Who doesn’t like an active baby? But this can cause problems. If your baby is breech there are many options to explore. Here’s what you need to know to have the safest possible delivery.
What does it mean for a baby to be “breech”?
As you may know, babies can twist and turn in the mother’s uterus. A baby can either be in the head first position (safest for the baby) or in the feet first position (referred to as “breech”). If a baby is born feet first, this is called a “breech birth”. An ultrasound can help doctors determine if your baby is breech. There are also options that can be explored to alter your baby’s position for the safest possible delivery.
Babies can be breech if:
- They are premature
- The mother is carrying more than one baby (multiples pregnancy)
- There is an abnormally high level of amniotic fluid surrounding the baby
- The mother has an abnormally shaped uterus
- The mother has a placenta previa condition (placenta partially or completely covers the cervix)
Is a breech birth more difficult?
A “Vaginal Breech Birth is more complicated because the largest part of the baby (the head) is delivered last.” This can lead to birth complications, causing breech babies to have a higher rate of injury after delivery.
An External Cephalic Version (ECV) is a common method doctors use to turn babies from the breech position into the correct fetal position for birth. “ECV usually is done in a hospital toward the end of pregnancy, around 37 weeks. Before the procedure, the doctor will do an ultrasound to confirm that your baby is breech. They also will monitor your baby’s heart rate to make sure it is normal.”
Under this method, prior to the doctor attempting to turn your baby, the doctor may administer medicine in hopes of relaxing the muscles in the uterus, making the action of the turning the baby easier. During this procedure, the doctor will place his or her hands on your stomach to locate the baby’s head. Then, the doctor will proceed to turn the baby into the head first position. After completion of the procedure, the doctor will again check your baby’s heart rate. Though this method can be successful, it is possible for your baby to revert back to his or her breech position.
The possibility of a successful ECV can depend on:
- The number of pregnancies you have previously had
- The amount of fluid around your baby
- The weight of your baby
- How close you are to your due date
- The position of the placenta
If the procedure is not successful, you and your doctor should then discuss delivery. You should be given the options of a planned vaginal delivery or a planned caesarean section (C-section). It is more likely that in the case of an unsuccessful ECV attempt, that your doctor will recommend having a C-section. A caesarean section is the surgical opening of the mother’s abdominal wall to deliver the baby. However, the doctor may suggest a repeat of the ECV once more before a final decision for a C-section is made. *An ECV will not be attempted if the mother is pregnant with more than one child.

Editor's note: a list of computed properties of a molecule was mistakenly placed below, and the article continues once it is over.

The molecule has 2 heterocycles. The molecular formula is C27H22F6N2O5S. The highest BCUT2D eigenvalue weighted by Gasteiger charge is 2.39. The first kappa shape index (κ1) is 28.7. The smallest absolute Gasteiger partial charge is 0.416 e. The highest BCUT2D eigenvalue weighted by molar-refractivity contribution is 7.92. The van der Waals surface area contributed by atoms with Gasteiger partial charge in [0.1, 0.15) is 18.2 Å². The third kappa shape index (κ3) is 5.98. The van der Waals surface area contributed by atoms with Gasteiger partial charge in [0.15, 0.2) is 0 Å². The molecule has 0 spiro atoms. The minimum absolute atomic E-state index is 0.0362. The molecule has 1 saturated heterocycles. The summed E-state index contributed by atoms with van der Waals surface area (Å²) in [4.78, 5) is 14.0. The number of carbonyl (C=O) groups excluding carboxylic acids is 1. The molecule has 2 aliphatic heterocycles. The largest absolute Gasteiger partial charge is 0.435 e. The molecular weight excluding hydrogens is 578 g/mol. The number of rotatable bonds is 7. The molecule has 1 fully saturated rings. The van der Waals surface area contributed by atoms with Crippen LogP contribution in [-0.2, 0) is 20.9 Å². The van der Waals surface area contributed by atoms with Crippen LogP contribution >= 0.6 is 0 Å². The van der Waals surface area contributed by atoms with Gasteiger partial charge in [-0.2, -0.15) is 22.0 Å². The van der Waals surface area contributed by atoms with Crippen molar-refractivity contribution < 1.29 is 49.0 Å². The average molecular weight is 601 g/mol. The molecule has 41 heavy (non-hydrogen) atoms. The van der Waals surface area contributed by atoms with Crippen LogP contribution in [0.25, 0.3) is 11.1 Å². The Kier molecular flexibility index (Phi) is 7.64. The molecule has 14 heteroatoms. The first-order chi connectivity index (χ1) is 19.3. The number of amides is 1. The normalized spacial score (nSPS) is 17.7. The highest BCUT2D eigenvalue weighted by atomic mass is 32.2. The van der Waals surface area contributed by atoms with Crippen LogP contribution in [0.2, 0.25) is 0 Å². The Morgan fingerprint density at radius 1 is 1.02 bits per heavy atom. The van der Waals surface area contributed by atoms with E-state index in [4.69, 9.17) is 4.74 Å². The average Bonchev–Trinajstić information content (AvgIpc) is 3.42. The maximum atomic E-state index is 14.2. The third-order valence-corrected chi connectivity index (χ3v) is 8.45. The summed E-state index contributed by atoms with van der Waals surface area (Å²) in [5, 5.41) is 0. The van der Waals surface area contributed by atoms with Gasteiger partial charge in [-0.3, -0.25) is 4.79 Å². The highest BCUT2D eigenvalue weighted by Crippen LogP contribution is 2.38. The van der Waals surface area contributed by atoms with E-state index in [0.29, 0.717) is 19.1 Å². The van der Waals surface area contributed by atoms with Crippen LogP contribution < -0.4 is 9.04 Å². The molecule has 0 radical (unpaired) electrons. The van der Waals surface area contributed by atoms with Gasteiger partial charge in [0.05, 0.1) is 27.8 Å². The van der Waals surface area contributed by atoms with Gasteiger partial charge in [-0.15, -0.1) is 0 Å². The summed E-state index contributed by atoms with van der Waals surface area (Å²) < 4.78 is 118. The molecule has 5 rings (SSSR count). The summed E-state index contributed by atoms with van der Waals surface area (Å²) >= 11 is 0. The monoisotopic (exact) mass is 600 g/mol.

What are the risks of an ECV?
- Early labor
- Minor blood loss in the case of the mother or the baby
- Fetal distress (can lead to an emergency C-section)
- Prematurely ruptured membranes
- Breech tilt, pelvic tilt: Lie on your back with your knees up and your feet placed firmly on the ground. Lift yourself into a bridge-like position. The amount of times that this position is maintained will differ from woman to woman. The number of times this position can be performed per day will also vary. Try to attempt this position while your baby is already moving.
- Music: Placing headphones or a speaker near your stomach at low volume can promote activity. Low soothing music is recommended.
- Temperature: The dissimilarities of hot and cold can also promote movement. Place something cold near the baby’s head and something warm where the baby’s feet are. The goal is for the baby to follow the warmth.
*There is no scientific evidence that the above natural methods will work, but it won’t hurt try.
1. “What Happens If My Baby is Breech?” Tommy’s, https://www.tommys.org/pregnancy-information/labour-birth/labour-and-birth-faqs/what-happens-if-my-baby-breech. Accessed March 5, 2020.
2. “Breech Babies: What Can I Do If My Baby is Breech?” American Academy of Family Physicians, https://familydoctor.org/breech-babies-what-can-i-do-if-my-baby-is-breech/. Accessed. March 5, 2020.